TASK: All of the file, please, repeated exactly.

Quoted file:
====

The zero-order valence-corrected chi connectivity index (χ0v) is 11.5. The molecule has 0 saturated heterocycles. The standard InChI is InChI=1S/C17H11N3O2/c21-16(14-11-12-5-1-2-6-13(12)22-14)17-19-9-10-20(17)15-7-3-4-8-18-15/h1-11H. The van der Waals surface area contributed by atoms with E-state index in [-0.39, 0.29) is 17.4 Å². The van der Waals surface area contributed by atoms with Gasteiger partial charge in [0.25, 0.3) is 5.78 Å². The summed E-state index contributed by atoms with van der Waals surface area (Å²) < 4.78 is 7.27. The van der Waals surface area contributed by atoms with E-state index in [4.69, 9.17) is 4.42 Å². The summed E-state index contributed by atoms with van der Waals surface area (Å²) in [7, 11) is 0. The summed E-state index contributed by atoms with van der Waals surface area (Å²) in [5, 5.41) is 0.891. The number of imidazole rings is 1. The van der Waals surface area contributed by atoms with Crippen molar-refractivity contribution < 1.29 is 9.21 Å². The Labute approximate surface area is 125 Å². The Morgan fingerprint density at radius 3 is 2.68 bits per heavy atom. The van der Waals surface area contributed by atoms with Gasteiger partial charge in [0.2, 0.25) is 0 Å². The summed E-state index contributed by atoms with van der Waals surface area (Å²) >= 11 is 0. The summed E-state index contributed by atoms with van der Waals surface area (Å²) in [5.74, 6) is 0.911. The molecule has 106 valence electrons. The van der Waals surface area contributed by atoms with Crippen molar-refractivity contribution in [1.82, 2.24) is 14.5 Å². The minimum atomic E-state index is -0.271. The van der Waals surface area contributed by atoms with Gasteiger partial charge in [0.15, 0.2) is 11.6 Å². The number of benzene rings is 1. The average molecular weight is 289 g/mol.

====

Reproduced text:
The zero-order valence-corrected chi connectivity index (χ0v) is 11.5. The molecule has 0 saturated heterocycles. The standard InChI is InChI=1S/C17H11N3O2/c21-16(14-11-12-5-1-2-6-13(12)22-14)17-19-9-10-20(17)15-7-3-4-8-18-15/h1-11H. The van der Waals surface area contributed by atoms with E-state index in [-0.39, 0.29) is 17.4 Å². The van der Waals surface area contributed by atoms with Gasteiger partial charge in [0.25, 0.3) is 5.78 Å². The summed E-state index contributed by atoms with van der Waals surface area (Å²) < 4.78 is 7.27. The van der Waals surface area contributed by atoms with E-state index in [4.69, 9.17) is 4.42 Å². The summed E-state index contributed by atoms with van der Waals surface area (Å²) in [7, 11) is 0. The summed E-state index contributed by atoms with van der Waals surface area (Å²) in [5, 5.41) is 0.891. The number of imidazole rings is 1. The van der Waals surface area contributed by atoms with Crippen molar-refractivity contribution < 1.29 is 9.21 Å². The Labute approximate surface area is 125 Å². The Morgan fingerprint density at radius 3 is 2.68 bits per heavy atom. The van der Waals surface area contributed by atoms with Gasteiger partial charge in [0.2, 0.25) is 0 Å². The summed E-state index contributed by atoms with van der Waals surface area (Å²) >= 11 is 0. The summed E-state index contributed by atoms with van der Waals surface area (Å²) in [5.74, 6) is 0.911. The molecule has 106 valence electrons. The van der Waals surface area contributed by atoms with Crippen molar-refractivity contribution in [1.82, 2.24) is 14.5 Å². The minimum atomic E-state index is -0.271. The van der Waals surface area contributed by atoms with Gasteiger partial charge in [0.15, 0.2) is 11.6 Å². The number of benzene rings is 1. The average molecular weight is 289 g/mol.